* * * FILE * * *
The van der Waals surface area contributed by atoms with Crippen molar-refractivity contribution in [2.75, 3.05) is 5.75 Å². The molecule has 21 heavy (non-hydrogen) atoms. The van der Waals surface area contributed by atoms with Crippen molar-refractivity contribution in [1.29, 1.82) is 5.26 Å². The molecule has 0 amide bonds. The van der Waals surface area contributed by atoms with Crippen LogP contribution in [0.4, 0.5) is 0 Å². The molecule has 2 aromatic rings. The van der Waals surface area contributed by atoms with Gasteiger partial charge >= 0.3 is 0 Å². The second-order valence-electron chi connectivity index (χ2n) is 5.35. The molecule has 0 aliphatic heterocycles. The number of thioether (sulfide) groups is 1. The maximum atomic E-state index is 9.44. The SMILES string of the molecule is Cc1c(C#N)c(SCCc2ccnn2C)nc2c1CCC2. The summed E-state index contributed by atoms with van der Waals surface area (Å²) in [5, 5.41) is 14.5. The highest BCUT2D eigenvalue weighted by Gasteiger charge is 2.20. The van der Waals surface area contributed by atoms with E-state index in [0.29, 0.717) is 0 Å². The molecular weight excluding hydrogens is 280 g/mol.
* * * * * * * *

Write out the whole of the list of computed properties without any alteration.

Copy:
The van der Waals surface area contributed by atoms with Crippen molar-refractivity contribution in [2.75, 3.05) is 5.75 Å². The molecule has 21 heavy (non-hydrogen) atoms. The van der Waals surface area contributed by atoms with Crippen molar-refractivity contribution in [1.29, 1.82) is 5.26 Å². The molecule has 0 amide bonds. The van der Waals surface area contributed by atoms with Crippen LogP contribution in [0.4, 0.5) is 0 Å². The molecule has 2 aromatic rings. The van der Waals surface area contributed by atoms with Gasteiger partial charge >= 0.3 is 0 Å². The second-order valence-electron chi connectivity index (χ2n) is 5.35. The molecule has 0 aliphatic heterocycles. The number of thioether (sulfide) groups is 1. The maximum atomic E-state index is 9.44. The SMILES string of the molecule is Cc1c(C#N)c(SCCc2ccnn2C)nc2c1CCC2. The summed E-state index contributed by atoms with van der Waals surface area (Å²) in [5, 5.41) is 14.5. The highest BCUT2D eigenvalue weighted by Gasteiger charge is 2.20. The van der Waals surface area contributed by atoms with E-state index in [0.29, 0.717) is 0 Å². The molecular weight excluding hydrogens is 280 g/mol.